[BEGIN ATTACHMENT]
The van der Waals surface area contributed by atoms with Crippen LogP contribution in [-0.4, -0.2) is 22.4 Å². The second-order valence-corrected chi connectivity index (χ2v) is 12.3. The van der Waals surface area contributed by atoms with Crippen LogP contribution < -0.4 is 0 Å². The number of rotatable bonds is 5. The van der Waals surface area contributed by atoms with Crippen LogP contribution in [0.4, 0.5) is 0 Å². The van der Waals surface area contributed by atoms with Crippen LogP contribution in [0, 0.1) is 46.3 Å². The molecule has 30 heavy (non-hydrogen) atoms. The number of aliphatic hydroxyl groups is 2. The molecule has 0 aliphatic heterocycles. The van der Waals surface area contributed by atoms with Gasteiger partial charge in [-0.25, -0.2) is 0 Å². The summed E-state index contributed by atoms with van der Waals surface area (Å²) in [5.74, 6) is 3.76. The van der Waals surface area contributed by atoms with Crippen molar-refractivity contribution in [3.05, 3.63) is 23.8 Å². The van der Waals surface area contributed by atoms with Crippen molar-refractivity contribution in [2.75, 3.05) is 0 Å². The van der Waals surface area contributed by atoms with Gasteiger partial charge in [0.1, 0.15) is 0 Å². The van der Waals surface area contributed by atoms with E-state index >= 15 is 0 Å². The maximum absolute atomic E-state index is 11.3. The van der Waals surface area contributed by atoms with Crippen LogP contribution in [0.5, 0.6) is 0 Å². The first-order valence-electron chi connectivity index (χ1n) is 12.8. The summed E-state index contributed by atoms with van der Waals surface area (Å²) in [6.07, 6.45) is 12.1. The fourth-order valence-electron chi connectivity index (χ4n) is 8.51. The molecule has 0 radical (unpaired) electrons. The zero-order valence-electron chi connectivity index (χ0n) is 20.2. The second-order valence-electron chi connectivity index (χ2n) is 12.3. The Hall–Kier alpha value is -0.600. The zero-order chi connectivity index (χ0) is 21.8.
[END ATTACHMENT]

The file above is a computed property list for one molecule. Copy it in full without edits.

The van der Waals surface area contributed by atoms with Crippen LogP contribution in [-0.4, -0.2) is 22.4 Å². The second-order valence-corrected chi connectivity index (χ2v) is 12.3. The van der Waals surface area contributed by atoms with Crippen LogP contribution < -0.4 is 0 Å². The number of rotatable bonds is 5. The van der Waals surface area contributed by atoms with Crippen LogP contribution in [0.4, 0.5) is 0 Å². The van der Waals surface area contributed by atoms with Crippen LogP contribution in [0, 0.1) is 46.3 Å². The molecule has 30 heavy (non-hydrogen) atoms. The number of aliphatic hydroxyl groups is 2. The molecule has 0 aliphatic heterocycles. The van der Waals surface area contributed by atoms with Gasteiger partial charge in [-0.25, -0.2) is 0 Å². The summed E-state index contributed by atoms with van der Waals surface area (Å²) in [5.74, 6) is 3.76. The van der Waals surface area contributed by atoms with Crippen molar-refractivity contribution in [3.05, 3.63) is 23.8 Å². The van der Waals surface area contributed by atoms with Crippen molar-refractivity contribution in [2.75, 3.05) is 0 Å². The van der Waals surface area contributed by atoms with Gasteiger partial charge in [0.1, 0.15) is 0 Å². The van der Waals surface area contributed by atoms with E-state index >= 15 is 0 Å². The maximum absolute atomic E-state index is 11.3. The van der Waals surface area contributed by atoms with Crippen LogP contribution in [0.5, 0.6) is 0 Å². The first-order valence-electron chi connectivity index (χ1n) is 12.8. The summed E-state index contributed by atoms with van der Waals surface area (Å²) in [6.07, 6.45) is 12.1. The fourth-order valence-electron chi connectivity index (χ4n) is 8.51. The molecule has 0 radical (unpaired) electrons. The zero-order valence-electron chi connectivity index (χ0n) is 20.2. The second-order valence-electron chi connectivity index (χ2n) is 12.3. The Hall–Kier alpha value is -0.600. The zero-order chi connectivity index (χ0) is 21.8.